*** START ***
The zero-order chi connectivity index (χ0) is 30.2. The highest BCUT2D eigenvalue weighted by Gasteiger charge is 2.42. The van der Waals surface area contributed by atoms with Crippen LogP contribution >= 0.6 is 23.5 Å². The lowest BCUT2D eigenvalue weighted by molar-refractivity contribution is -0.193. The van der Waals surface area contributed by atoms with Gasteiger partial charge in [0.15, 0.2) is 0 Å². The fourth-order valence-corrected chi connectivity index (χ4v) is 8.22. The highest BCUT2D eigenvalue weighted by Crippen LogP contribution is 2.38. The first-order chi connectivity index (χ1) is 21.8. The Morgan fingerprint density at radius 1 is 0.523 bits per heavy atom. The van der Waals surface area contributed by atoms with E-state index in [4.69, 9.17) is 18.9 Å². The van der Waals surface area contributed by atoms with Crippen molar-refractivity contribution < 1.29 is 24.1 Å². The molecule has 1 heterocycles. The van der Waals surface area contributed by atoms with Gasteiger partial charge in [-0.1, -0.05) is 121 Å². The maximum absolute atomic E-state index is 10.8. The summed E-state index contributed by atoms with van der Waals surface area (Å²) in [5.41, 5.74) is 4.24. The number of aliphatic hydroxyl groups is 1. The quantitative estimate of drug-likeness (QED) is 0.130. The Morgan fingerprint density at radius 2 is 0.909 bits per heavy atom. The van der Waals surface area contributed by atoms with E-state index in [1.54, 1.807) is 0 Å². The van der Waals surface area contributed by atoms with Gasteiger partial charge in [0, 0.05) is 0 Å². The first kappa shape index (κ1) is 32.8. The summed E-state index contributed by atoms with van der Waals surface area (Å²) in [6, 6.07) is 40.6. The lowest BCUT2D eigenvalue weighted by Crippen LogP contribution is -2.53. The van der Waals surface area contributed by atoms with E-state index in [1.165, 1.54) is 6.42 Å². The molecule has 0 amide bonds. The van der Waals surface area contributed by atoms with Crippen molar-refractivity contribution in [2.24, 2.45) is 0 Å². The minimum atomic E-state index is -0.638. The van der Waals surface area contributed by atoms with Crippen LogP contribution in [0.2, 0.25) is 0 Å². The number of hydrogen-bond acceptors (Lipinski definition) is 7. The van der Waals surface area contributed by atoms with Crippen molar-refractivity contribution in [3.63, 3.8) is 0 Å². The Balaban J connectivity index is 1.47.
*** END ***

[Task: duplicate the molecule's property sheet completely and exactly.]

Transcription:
The zero-order chi connectivity index (χ0) is 30.2. The highest BCUT2D eigenvalue weighted by Gasteiger charge is 2.42. The van der Waals surface area contributed by atoms with Crippen LogP contribution >= 0.6 is 23.5 Å². The lowest BCUT2D eigenvalue weighted by molar-refractivity contribution is -0.193. The van der Waals surface area contributed by atoms with Gasteiger partial charge in [0.15, 0.2) is 0 Å². The fourth-order valence-corrected chi connectivity index (χ4v) is 8.22. The highest BCUT2D eigenvalue weighted by Crippen LogP contribution is 2.38. The first-order chi connectivity index (χ1) is 21.8. The Morgan fingerprint density at radius 1 is 0.523 bits per heavy atom. The van der Waals surface area contributed by atoms with E-state index in [4.69, 9.17) is 18.9 Å². The van der Waals surface area contributed by atoms with Crippen molar-refractivity contribution < 1.29 is 24.1 Å². The molecule has 1 heterocycles. The van der Waals surface area contributed by atoms with Gasteiger partial charge in [-0.1, -0.05) is 121 Å². The maximum absolute atomic E-state index is 10.8. The summed E-state index contributed by atoms with van der Waals surface area (Å²) in [5.41, 5.74) is 4.24. The number of aliphatic hydroxyl groups is 1. The quantitative estimate of drug-likeness (QED) is 0.130. The Morgan fingerprint density at radius 2 is 0.909 bits per heavy atom. The van der Waals surface area contributed by atoms with E-state index in [1.54, 1.807) is 0 Å². The van der Waals surface area contributed by atoms with Gasteiger partial charge in [0, 0.05) is 0 Å². The first kappa shape index (κ1) is 32.8. The summed E-state index contributed by atoms with van der Waals surface area (Å²) in [6, 6.07) is 40.6. The lowest BCUT2D eigenvalue weighted by Crippen LogP contribution is -2.53. The van der Waals surface area contributed by atoms with E-state index in [1.165, 1.54) is 6.42 Å². The molecule has 0 amide bonds. The van der Waals surface area contributed by atoms with Crippen molar-refractivity contribution in [2.24, 2.45) is 0 Å². The minimum atomic E-state index is -0.638. The van der Waals surface area contributed by atoms with Crippen LogP contribution in [0.2, 0.25) is 0 Å². The number of hydrogen-bond acceptors (Lipinski definition) is 7. The van der Waals surface area contributed by atoms with Crippen molar-refractivity contribution in [3.63, 3.8) is 0 Å². The Balaban J connectivity index is 1.47.